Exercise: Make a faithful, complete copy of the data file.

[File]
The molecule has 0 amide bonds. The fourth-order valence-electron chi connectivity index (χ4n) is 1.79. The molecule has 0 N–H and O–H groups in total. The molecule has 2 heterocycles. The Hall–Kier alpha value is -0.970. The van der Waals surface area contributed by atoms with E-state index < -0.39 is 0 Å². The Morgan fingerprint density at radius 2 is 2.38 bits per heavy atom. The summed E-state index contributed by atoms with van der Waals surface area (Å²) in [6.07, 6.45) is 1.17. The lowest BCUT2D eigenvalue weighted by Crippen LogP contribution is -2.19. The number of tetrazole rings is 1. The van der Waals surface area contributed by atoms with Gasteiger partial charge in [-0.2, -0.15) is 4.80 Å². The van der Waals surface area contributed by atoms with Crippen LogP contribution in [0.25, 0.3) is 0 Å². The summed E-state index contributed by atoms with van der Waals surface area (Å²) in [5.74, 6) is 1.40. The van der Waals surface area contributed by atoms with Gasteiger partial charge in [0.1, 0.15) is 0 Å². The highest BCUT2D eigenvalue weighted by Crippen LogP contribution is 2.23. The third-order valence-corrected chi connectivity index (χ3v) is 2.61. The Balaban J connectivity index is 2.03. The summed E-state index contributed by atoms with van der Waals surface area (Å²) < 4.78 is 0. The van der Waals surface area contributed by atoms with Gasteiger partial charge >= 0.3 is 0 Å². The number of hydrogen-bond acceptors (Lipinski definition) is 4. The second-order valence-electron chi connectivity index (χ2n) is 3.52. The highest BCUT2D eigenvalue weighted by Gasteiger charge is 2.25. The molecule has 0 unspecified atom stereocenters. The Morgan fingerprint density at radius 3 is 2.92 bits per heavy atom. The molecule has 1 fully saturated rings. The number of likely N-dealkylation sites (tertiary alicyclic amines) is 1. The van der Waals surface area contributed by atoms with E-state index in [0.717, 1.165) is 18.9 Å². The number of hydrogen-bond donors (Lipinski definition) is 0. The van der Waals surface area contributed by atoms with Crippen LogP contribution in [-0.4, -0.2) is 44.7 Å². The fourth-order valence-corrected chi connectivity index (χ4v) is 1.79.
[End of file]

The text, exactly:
The molecule has 0 amide bonds. The fourth-order valence-electron chi connectivity index (χ4n) is 1.79. The molecule has 0 N–H and O–H groups in total. The molecule has 2 heterocycles. The Hall–Kier alpha value is -0.970. The van der Waals surface area contributed by atoms with E-state index < -0.39 is 0 Å². The Morgan fingerprint density at radius 2 is 2.38 bits per heavy atom. The summed E-state index contributed by atoms with van der Waals surface area (Å²) in [6.07, 6.45) is 1.17. The lowest BCUT2D eigenvalue weighted by Crippen LogP contribution is -2.19. The number of tetrazole rings is 1. The van der Waals surface area contributed by atoms with Gasteiger partial charge in [-0.2, -0.15) is 4.80 Å². The van der Waals surface area contributed by atoms with Crippen LogP contribution in [0.25, 0.3) is 0 Å². The summed E-state index contributed by atoms with van der Waals surface area (Å²) in [5.74, 6) is 1.40. The van der Waals surface area contributed by atoms with Gasteiger partial charge in [0.1, 0.15) is 0 Å². The highest BCUT2D eigenvalue weighted by Crippen LogP contribution is 2.23. The third-order valence-corrected chi connectivity index (χ3v) is 2.61. The Balaban J connectivity index is 2.03. The summed E-state index contributed by atoms with van der Waals surface area (Å²) < 4.78 is 0. The van der Waals surface area contributed by atoms with Gasteiger partial charge >= 0.3 is 0 Å². The number of hydrogen-bond acceptors (Lipinski definition) is 4. The second-order valence-electron chi connectivity index (χ2n) is 3.52. The highest BCUT2D eigenvalue weighted by Gasteiger charge is 2.25. The molecule has 0 unspecified atom stereocenters. The Morgan fingerprint density at radius 3 is 2.92 bits per heavy atom. The molecule has 1 fully saturated rings. The number of likely N-dealkylation sites (tertiary alicyclic amines) is 1. The van der Waals surface area contributed by atoms with E-state index in [0.717, 1.165) is 18.9 Å². The number of hydrogen-bond donors (Lipinski definition) is 0. The van der Waals surface area contributed by atoms with Crippen LogP contribution in [-0.4, -0.2) is 44.7 Å². The fourth-order valence-corrected chi connectivity index (χ4v) is 1.79.